Proud to be a Manc

Though my accent may not give it away, I’m a born and bred Mancunian. Originally from Moss Side I should sound like Liam Gallagher, but my mum spent most of my childhood correcting my grammar. There was no way she was going to let me pronounce hospital with a “k”. If you don’t know where the k goes, you have never been to Manchester. My Dad also often accused me of being a “Mancunian Mumbler, just like your Aunty Barbara” that meaning fast and quietly spoken. Over the years I have to try hard to enunciate loudly and slowly, as I often have to speak to large groups of people.

I grew up in Gorton, though my mum told everyone it was a suburb called Debdale. Went to school in Levenshulme, and with my nondescript accent, I was teased for being the “posh kid”

It was very much an inner city school, friendly but rough around the edges. Yes, the rough got out of hand on occasions, like the time a girl sat near to me in class was stabbed in the shoulder with a pair of scissors. Luckily the caretaker knew first aid and held pressure on the wound, til the ambulance and Police arrived.

My dad always says, you can succeed anywhere if you want to…

I left school with plenty of “O” levels and served my time as a Technician Engineer at G.E.C in Droylsden, attending night school in Openshaw. So when I say I am a proud Manc, or Mancunian, I believe I have earned the right to be.


During my lifetime, my home city has overcome trials, we currently are in the midst of a global pandemic and are under “special measures” above and beyond the rest of the nation. But…


Image source Manchester Evening News

In 1996 the IRA carried out some ‘urban redevelopment’ in the heart of our great city. They parked a lorry containing a 3,300lb bomb outside Marks & Spencers. Those were the days when terrorists gave warnings of impending attacks. The 90 minute notice allowed the authorities to evacuate 75,000 people. But the bomb squad were unable to defuse the device. I heard the blast from Ashton-under-Lyne, 7 miles away. More than 200 people were injured but miraculously no one died.

Video source GMP

Manchester has been rebuilt, visitors today can enjoy a new improved and enjoyable experience. Mancunians move on and adapt.

On the 22nd of May 2017 as an Ariana Grande concert closed a bomb was detonated in the foyer area. Tragically 22 concert goers and their parents were killed, with hundreds more injured. To this day cars around Manchester have a stickers depicting a bee, the city’s emblem, to remember the 22. There is even a Mural on a wall, painted by Russell Meeham, with 22 bees.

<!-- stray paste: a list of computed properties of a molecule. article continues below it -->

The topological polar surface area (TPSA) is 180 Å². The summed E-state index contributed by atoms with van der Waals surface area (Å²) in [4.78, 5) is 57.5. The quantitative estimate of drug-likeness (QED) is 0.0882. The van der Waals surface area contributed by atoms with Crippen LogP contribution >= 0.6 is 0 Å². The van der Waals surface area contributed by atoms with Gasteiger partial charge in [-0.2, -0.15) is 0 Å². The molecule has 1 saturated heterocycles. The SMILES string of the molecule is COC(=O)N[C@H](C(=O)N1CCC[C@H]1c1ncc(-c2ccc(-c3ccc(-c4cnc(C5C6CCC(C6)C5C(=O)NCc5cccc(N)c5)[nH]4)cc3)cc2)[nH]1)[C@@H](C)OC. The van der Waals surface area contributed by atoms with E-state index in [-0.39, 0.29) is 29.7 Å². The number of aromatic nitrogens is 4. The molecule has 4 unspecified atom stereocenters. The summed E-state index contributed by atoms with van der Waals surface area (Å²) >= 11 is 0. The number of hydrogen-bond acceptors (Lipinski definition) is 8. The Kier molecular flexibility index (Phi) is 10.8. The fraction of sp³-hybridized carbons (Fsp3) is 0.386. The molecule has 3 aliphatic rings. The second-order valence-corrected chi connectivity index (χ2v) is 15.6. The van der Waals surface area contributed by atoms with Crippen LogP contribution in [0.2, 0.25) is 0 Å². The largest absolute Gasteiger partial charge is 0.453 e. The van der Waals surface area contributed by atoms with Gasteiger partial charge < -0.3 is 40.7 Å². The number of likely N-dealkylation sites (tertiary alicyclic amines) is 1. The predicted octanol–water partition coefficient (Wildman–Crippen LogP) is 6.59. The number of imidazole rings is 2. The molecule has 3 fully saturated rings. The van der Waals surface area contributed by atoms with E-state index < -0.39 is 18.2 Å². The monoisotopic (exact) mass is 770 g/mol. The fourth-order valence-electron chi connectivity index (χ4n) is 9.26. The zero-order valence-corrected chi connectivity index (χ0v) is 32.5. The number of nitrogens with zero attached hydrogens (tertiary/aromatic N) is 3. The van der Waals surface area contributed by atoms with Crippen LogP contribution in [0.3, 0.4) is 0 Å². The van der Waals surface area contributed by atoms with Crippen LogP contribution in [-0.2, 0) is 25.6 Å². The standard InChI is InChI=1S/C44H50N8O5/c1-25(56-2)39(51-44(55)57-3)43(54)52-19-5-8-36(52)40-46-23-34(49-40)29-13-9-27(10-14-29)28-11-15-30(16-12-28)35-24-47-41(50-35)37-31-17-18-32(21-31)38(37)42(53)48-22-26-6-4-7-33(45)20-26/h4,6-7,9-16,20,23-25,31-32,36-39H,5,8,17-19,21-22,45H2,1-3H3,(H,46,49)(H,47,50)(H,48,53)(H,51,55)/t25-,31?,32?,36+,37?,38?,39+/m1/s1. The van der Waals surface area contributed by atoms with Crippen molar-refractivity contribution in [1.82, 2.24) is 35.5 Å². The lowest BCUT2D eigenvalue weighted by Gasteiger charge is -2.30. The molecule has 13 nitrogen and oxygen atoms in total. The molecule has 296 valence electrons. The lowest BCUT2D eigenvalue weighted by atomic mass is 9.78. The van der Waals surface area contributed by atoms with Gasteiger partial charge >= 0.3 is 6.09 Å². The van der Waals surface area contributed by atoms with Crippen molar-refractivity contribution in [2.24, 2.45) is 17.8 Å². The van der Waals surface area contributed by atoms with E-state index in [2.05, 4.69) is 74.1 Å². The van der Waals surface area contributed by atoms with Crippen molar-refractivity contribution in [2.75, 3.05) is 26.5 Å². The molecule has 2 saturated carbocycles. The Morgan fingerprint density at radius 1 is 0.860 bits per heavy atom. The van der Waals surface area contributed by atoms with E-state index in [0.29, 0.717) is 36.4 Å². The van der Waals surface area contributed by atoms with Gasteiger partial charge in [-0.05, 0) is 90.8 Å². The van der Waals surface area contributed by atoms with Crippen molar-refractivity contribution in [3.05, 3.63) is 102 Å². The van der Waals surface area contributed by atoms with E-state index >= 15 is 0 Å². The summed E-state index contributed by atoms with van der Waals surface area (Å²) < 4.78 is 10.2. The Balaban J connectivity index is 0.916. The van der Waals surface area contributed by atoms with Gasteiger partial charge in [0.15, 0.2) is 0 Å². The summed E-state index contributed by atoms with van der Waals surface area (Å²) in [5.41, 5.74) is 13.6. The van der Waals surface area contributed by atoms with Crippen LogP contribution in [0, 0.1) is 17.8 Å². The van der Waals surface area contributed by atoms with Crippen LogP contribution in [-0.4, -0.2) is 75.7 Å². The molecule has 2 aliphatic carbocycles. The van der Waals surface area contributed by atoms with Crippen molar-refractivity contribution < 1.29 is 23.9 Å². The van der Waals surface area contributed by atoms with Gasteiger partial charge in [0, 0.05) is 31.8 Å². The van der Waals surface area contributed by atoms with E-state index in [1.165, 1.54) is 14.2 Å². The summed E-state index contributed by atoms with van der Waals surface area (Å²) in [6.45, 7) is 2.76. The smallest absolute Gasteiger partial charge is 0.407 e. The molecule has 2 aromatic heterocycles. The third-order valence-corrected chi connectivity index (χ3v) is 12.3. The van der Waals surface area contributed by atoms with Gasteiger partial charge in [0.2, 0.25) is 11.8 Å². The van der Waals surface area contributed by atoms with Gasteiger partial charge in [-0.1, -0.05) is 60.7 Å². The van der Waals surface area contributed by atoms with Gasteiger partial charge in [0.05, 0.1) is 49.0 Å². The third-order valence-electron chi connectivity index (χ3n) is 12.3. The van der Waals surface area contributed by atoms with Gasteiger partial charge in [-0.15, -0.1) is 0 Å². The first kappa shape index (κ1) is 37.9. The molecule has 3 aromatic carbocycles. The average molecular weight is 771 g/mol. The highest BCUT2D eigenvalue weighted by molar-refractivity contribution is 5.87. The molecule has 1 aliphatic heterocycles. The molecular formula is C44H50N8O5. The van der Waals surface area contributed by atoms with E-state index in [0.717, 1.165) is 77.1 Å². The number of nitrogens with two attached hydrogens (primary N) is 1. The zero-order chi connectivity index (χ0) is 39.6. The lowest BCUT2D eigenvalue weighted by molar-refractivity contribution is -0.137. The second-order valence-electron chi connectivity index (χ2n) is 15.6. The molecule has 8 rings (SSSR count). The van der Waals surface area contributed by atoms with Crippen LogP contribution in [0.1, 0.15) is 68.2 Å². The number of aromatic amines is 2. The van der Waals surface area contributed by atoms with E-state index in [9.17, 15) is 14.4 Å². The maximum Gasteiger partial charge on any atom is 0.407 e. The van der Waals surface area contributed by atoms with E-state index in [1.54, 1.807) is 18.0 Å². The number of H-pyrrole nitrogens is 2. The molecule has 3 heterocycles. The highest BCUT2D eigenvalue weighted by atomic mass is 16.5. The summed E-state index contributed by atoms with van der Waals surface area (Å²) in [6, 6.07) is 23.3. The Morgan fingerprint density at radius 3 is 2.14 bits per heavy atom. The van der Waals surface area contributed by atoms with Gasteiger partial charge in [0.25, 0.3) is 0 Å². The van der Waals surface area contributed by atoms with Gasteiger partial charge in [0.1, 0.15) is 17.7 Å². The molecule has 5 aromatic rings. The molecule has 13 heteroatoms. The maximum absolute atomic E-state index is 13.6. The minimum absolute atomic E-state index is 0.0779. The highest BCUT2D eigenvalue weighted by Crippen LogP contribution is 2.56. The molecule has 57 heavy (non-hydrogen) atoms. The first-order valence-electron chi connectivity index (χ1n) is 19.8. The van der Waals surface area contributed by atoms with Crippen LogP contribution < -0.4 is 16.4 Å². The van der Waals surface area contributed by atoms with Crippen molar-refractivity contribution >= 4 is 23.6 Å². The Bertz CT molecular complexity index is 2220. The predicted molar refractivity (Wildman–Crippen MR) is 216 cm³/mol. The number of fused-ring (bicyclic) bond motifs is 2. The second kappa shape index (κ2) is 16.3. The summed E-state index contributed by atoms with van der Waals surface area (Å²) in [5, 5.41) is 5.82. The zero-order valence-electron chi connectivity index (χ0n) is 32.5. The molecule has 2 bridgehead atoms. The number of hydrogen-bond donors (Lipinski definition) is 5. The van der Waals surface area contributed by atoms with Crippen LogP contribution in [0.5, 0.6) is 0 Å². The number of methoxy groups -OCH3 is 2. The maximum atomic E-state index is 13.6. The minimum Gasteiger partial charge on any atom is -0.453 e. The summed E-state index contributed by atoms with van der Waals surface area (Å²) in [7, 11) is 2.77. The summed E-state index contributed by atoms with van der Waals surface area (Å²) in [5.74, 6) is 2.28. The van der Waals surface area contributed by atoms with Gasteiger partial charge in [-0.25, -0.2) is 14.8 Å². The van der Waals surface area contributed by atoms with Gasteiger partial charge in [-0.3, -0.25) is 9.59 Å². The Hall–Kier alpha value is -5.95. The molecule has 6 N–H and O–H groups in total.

Image source Manchester Evening News

Less than 24 hours after the horrific attack, Mancunians gathered in Albert Square at the steps of Manchester Town hall, to remember and to express, that they would not be scared by terrorists. In a particularly moving moment, local poet and wordsmith Tony Walsh (aka Longfella) performed his poem “This is the place”. A tribute to the resolve of Manchester. A month later in a collaboration with a local band, they released the poem to a classic “Manc” sound track.

“This is the place”

What all my 52 years of life in Manchester and now Greater Manchester have taught me, is that overcoming adversity is what Mancunians do.

To quote James Baldwin a black American writer and activist…

“I can’t be a pessimist because I am alive. To be a pessimist means that you have agreed that human life is an academic matter. So, I am forced to be an optimist. I am forced to believe that we can survive, whatever we must survive.”

Will Corona virus cause more trouble for us, Yes. But we shall overcome. Stay Safe, play your part and the day we will come, that we will look back on this time as part of our collective history.

If you have made it this far, you deserve some more Mancunian poetry, this time from Mike Garry


  1. Let’s hear it for Mancunians everywhere mumblers or not. If I remember rightly there was some damage to your dads workplace in the bombing.


  2. Every window in my office was blown out, luckily I was on holiday in Cornwall at the time and when I got home everything was sorted in the office.


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